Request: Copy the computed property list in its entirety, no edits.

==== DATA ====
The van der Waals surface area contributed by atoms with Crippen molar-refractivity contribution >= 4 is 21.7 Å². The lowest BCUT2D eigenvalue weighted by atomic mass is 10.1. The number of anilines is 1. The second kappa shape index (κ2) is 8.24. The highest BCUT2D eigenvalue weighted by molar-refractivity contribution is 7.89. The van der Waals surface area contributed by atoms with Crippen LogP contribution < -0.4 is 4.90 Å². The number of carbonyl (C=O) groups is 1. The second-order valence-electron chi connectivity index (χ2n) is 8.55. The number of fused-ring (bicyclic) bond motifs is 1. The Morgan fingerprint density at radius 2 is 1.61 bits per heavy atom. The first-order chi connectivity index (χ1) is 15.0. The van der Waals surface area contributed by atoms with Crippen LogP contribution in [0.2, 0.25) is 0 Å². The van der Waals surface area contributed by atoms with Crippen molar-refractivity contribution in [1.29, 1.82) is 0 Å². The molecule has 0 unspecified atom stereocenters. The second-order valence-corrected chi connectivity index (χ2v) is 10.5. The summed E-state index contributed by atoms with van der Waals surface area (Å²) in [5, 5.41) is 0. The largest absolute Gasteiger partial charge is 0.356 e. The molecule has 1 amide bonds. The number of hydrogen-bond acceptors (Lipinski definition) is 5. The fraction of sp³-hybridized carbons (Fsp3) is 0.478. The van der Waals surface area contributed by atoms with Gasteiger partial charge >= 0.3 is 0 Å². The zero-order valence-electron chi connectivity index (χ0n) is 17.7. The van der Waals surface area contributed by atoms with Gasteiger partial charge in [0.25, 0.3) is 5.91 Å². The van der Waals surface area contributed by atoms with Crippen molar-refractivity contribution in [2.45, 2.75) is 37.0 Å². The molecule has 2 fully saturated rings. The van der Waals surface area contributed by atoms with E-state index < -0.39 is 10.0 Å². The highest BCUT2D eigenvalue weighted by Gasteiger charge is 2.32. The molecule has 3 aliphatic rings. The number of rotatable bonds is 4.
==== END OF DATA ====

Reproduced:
The van der Waals surface area contributed by atoms with Crippen molar-refractivity contribution >= 4 is 21.7 Å². The lowest BCUT2D eigenvalue weighted by atomic mass is 10.1. The number of anilines is 1. The second kappa shape index (κ2) is 8.24. The highest BCUT2D eigenvalue weighted by molar-refractivity contribution is 7.89. The van der Waals surface area contributed by atoms with Crippen LogP contribution < -0.4 is 4.90 Å². The number of carbonyl (C=O) groups is 1. The second-order valence-electron chi connectivity index (χ2n) is 8.55. The number of fused-ring (bicyclic) bond motifs is 1. The Morgan fingerprint density at radius 2 is 1.61 bits per heavy atom. The first-order chi connectivity index (χ1) is 15.0. The van der Waals surface area contributed by atoms with Crippen LogP contribution in [0.2, 0.25) is 0 Å². The van der Waals surface area contributed by atoms with Crippen molar-refractivity contribution in [1.29, 1.82) is 0 Å². The molecule has 0 unspecified atom stereocenters. The second-order valence-corrected chi connectivity index (χ2v) is 10.5. The summed E-state index contributed by atoms with van der Waals surface area (Å²) in [5, 5.41) is 0. The largest absolute Gasteiger partial charge is 0.356 e. The molecule has 1 amide bonds. The number of hydrogen-bond acceptors (Lipinski definition) is 5. The fraction of sp³-hybridized carbons (Fsp3) is 0.478. The van der Waals surface area contributed by atoms with Gasteiger partial charge >= 0.3 is 0 Å². The zero-order valence-electron chi connectivity index (χ0n) is 17.7. The van der Waals surface area contributed by atoms with Gasteiger partial charge in [0.25, 0.3) is 5.91 Å². The van der Waals surface area contributed by atoms with Crippen molar-refractivity contribution in [2.45, 2.75) is 37.0 Å². The molecule has 2 fully saturated rings. The van der Waals surface area contributed by atoms with E-state index < -0.39 is 10.0 Å². The highest BCUT2D eigenvalue weighted by Gasteiger charge is 2.32. The molecule has 3 aliphatic rings. The number of rotatable bonds is 4.